Geometric control of vimentin intermediate filaments

Shagufta H. Shabbir, Megan M. Cleland, Robert D. Goldman*, Milan Mrksich

*Corresponding author for this work

Research output: Contribution to journalArticlepeer-review

40 Scopus citations


Significant efforts have addressed the role of vimentin intermediate filaments (VIF) in cell motility, shape, adhesion and their connections to microfilaments (MF) and microtubules (MT). The present work uses micropatterned substrates to control the shapes of mouse fibroblasts and demonstrates that the cytoskeletal elements are dependent on each other and that unlike MF, VIF are globally controlled. For example, both square and circle shaped cells have a similar VIF distribution while MF distributions in these two shapes are quite different and depend on the curvature of the shape. Furthermore, in asymmetric and polarized shaped cells VIF avoid the sharp edges where MF are highly localized. Experiments with vimentin null mouse embryonic fibroblasts (MEFs) adherent to polarized (teardrop) and un-polarized (dumbbell) patterns show that the absence of VIF alters microtubule organization and perturbs cell polarity. The results of this study also demonstrate the utility of patterned substrates for quantitative studies of cytoskeleton organization in adherent cells.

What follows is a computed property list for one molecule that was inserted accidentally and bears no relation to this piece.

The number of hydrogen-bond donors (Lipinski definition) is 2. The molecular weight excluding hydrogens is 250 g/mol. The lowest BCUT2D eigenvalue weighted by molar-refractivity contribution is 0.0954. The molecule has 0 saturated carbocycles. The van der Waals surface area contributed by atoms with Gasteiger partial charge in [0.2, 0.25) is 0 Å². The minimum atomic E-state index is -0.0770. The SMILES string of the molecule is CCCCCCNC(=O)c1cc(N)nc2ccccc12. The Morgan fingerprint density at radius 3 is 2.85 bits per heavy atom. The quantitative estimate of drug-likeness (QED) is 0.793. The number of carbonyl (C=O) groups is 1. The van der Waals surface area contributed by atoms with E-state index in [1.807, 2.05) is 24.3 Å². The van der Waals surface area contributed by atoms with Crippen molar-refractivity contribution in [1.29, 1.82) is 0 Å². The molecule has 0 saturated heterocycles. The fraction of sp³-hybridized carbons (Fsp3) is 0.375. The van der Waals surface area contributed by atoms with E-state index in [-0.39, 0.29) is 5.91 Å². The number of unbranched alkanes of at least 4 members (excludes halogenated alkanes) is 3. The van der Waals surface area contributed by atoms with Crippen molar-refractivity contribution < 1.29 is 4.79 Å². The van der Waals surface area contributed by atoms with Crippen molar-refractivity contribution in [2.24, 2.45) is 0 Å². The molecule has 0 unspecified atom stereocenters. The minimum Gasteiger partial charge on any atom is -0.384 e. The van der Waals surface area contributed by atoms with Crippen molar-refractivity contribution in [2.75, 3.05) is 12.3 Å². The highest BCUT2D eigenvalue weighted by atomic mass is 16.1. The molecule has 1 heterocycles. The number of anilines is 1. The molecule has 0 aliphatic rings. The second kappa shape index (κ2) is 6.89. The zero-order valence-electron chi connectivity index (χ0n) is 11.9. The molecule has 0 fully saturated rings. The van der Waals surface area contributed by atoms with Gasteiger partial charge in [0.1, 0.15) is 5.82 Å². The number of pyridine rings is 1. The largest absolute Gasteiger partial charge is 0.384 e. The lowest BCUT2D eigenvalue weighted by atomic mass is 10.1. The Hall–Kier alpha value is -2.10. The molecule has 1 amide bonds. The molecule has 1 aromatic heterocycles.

Original languageEnglish (US)
Pages (from-to)1359-1366
Number of pages8
Issue number5
StatePublished - Feb 2014


  • Cell adhesion
  • Cytoskeleton
  • Image analysis
  • Mechanical properties
  • Micropatterning

ASJC Scopus subject areas

  • Mechanics of Materials
  • Ceramics and Composites
  • Bioengineering
  • Biophysics
  • Biomaterials


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